We found a couple of fragments where this obsolete feature is still used.

  • V552 A bool type variable is being incremented: numMethods ++. Perhaps another variable should be incremented instead. wimhandler.cpp 308
  • V552 A bool type variable is being incremented: numMethods ++. Perhaps another variable should be incremented instead. wimhandler.cpp 318
STDMETHODIMP CHandler::GetArchiveProperty(....)
{
  ....
  bool numMethods = 0;
  for (unsigned i = 0; i < ARRAY_SIZE(k_Methods); i++)
  {
    if (methodMask & ((UInt32)1 << i))
    {
      res.Add_Space_if_NotEmpty();
      res += k_Methods[i];
      numMethods++;    //<==
    }
  }
  if (methodUnknown != 0)
  {
    char temp[32];
    ConvertUInt32ToString(methodUnknown, temp);
    res.Add_Space_if_NotEmpty();
    res += temp;
    numMethods++;    //<==
  }
  if (numMethods == 1 && chunkSizeBits != 0)
  {
    ....
  }
  ....
}

There are two possible variants in this situation. Either the numMethods is a flag, and it’s better to use initialization by a boolean value numMethods = true in this case. Or, judging by the variable, it is a counter which should be an integer.

Checking incorrect memory allocation

The analyzer detected a situation, where the pointer value, returned by the new operator is compared with zero. This usually means that the program won’t behave in the way the programmer expects in the case of it not being possible to allocate the memory.

V668 There is no sense in testing the ‘plugin’ pointer against null, as the memory was allocated using the ‘new’ operator. The exception will be generated in the case of memory allocation error. far.cpp 399

Here’s how it looks in the code:

static HANDLE MyOpenFilePluginW(const wchar_t *name)
{
  ....
  CPlugin *plugin = new CPlugin(
    fullName,
    // defaultName,
    agent,
    (const wchar_t *)archiveType
    );
    if (!plugin)
      return INVALID_HANDLE_VALUE;
    ....
  }

If the new operator was unable to allocate the memory, then according to a C++ standard, an exception std::bad_alloc() is generated. Then the verification against null is pointless. The plugin pointer will never be null. The function will never return a constant value INVALID_HANDLE_VALUE. If it is impossible to allocate the memory, then we have an exception which should be handled on a higher level, and the verification against null may be deleted. In case it’s not desirable to have exceptions in the application, we can use new operator which doesn’t generate exceptions, and thus, the return value can be verified against null. There were three more similar cheks:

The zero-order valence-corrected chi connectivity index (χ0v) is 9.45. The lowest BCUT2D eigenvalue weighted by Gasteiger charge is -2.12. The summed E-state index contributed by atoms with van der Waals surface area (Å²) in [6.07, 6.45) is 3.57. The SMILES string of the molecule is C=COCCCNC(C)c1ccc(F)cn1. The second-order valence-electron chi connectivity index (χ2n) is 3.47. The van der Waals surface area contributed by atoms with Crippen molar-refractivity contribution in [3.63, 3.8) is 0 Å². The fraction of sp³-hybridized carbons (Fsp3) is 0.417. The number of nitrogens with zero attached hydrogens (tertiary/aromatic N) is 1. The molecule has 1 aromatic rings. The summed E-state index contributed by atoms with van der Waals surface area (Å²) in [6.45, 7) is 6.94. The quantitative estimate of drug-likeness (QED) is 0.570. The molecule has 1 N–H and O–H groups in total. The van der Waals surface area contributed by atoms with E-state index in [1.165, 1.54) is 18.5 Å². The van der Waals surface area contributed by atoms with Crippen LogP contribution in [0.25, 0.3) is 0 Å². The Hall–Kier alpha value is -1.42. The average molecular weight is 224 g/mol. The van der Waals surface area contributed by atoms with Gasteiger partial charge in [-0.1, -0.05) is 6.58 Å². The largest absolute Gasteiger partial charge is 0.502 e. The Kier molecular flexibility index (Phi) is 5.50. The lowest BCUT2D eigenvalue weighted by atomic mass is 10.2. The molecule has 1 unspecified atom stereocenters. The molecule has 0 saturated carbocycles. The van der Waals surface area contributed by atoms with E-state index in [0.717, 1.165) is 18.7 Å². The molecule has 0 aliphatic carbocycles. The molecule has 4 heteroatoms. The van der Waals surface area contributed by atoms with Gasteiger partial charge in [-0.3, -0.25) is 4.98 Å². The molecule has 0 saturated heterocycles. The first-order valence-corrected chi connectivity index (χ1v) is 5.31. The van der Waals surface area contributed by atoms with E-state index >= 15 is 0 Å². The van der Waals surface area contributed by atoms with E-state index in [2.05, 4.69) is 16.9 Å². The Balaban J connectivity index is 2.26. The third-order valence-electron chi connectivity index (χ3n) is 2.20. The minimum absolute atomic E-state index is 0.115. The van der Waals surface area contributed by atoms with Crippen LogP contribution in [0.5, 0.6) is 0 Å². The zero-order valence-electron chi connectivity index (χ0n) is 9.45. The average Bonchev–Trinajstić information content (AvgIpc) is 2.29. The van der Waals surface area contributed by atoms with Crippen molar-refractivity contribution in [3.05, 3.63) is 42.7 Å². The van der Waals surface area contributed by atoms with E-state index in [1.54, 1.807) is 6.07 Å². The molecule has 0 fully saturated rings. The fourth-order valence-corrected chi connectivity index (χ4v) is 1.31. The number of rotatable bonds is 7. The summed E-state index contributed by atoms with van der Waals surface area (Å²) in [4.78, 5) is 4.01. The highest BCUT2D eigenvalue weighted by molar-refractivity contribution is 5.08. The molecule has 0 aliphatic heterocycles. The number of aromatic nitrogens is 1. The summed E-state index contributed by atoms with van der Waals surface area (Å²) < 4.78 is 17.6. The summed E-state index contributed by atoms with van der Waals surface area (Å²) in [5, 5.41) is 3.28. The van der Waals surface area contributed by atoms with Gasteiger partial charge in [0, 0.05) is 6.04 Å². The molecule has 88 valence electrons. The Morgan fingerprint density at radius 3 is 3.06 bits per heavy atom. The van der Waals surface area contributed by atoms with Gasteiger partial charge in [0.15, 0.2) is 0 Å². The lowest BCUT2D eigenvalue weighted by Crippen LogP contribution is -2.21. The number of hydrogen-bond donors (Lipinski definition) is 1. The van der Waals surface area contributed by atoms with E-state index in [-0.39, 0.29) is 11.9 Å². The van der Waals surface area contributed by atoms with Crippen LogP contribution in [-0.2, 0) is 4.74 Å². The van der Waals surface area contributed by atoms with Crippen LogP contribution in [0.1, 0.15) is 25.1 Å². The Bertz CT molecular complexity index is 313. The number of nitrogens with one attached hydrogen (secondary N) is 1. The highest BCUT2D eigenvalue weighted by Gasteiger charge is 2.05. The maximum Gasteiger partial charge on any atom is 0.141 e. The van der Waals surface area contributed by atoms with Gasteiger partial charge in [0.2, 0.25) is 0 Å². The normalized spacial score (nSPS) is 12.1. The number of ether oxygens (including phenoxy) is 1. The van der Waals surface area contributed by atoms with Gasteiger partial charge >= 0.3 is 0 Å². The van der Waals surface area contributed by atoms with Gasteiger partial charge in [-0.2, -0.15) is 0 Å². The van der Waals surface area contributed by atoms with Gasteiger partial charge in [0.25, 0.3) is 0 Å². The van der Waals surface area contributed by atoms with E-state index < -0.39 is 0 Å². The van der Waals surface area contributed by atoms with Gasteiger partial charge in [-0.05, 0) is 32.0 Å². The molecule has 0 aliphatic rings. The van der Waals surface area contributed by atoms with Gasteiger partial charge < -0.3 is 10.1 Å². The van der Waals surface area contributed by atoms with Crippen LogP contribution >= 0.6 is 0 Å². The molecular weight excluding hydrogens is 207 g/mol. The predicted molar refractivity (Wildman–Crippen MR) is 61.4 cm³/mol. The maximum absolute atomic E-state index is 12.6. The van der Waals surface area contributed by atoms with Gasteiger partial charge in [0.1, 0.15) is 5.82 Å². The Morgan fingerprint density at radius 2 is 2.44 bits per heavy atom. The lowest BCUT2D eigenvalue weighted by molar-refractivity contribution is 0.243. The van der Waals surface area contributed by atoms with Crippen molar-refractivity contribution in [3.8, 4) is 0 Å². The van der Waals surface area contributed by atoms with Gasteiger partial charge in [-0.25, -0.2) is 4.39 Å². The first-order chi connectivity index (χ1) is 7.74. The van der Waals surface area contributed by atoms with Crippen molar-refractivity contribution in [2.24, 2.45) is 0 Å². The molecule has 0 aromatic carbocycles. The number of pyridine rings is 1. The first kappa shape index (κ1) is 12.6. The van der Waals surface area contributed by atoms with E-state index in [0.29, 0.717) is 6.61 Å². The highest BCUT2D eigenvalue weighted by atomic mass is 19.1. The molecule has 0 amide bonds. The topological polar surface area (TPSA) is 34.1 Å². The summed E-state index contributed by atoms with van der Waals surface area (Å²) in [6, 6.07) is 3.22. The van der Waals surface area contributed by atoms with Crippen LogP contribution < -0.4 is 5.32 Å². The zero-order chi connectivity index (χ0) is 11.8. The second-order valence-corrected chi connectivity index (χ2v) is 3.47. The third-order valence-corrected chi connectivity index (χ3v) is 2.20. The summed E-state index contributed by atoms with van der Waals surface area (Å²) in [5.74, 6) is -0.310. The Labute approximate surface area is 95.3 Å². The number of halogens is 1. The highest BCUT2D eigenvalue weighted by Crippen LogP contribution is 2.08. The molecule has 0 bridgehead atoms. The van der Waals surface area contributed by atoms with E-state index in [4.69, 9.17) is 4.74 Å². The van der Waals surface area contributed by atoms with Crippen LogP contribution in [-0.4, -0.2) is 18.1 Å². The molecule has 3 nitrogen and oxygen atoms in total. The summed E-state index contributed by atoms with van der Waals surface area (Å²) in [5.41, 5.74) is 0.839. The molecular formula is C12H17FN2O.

• V668 There is no sense in testing the ‘m_Formats’ pointer against null, as the memory was allocated using the ‘new’ operator. The exception will be generated in the case of memory allocation error. enumformatetc.cpp 46
  • V668 There is no sense in testing the ‘m_States’ pointer against null, as the memory was allocated using the ‘new’ operator. The exception will be generated in the case of memory allocation error. bzip2decoder.cpp 445
  • V668 There is no sense in testing the ‘ThreadsInfo’ pointer against null, as the memory was allocated using the ‘new’ operator. The exception will be generated in the case of memory allocation error. bzip2encoder.cpp 170

Constructions requiring optimization

Now let’s talk about some spots that can potentially be optimized. An object is passed to the function. This object is passed by value, but doesn’t get modified, because of an const keyword. Perhaps it would be sensible to pass it with a constant reference in the C++ language, or with the help of a pointer in C.

Here is an example for the vector:

V801 Decreased performance. It is better to redefine the first function argument as a reference. Consider replacing ‘const .. pathParts’ with ‘const .. &pathParts’. wildcard.cpp 487

static unsigned GetNumPrefixParts(const UStringVector pathParts)
{
  ....
}

During the call of this function we’ll have a call of a copy constructor for the UStringVector class. This can significantly reduce the performance of an application if such object copying happens quite often. This code can be easily optimized by adding a reference:

static unsigned GetNumPrefixParts(const UStringVector& pathParts)
{
  ....
}

Here are another similar fragments:

  • V801 Decreased performance. It is better to redefine the first function argument as a reference. Consider replacing ‘const .. props’ with ‘const .. &props’. benchmarkdialog.cpp 766
  • V801 Instantiate CRecordVector < CAttribIconPair >: Decreased performance. It is better to redefine the first function argument as a reference. Consider replacing ‘const .. item’ with ‘const .. &item’. myvector.h 199

Conclusion

7-Zip is a small project, which has been developing for quite a while, so there wasn’t much chance of finding a large number of serious bugs. But still, there are some fragments that are worth reviewing, and static code analyzer PVS-Studio can be of great help. If you develop a project in C, C++ or C#, I suggest downloading PVS-Studio and checking your project.

By Kirill Yudintsev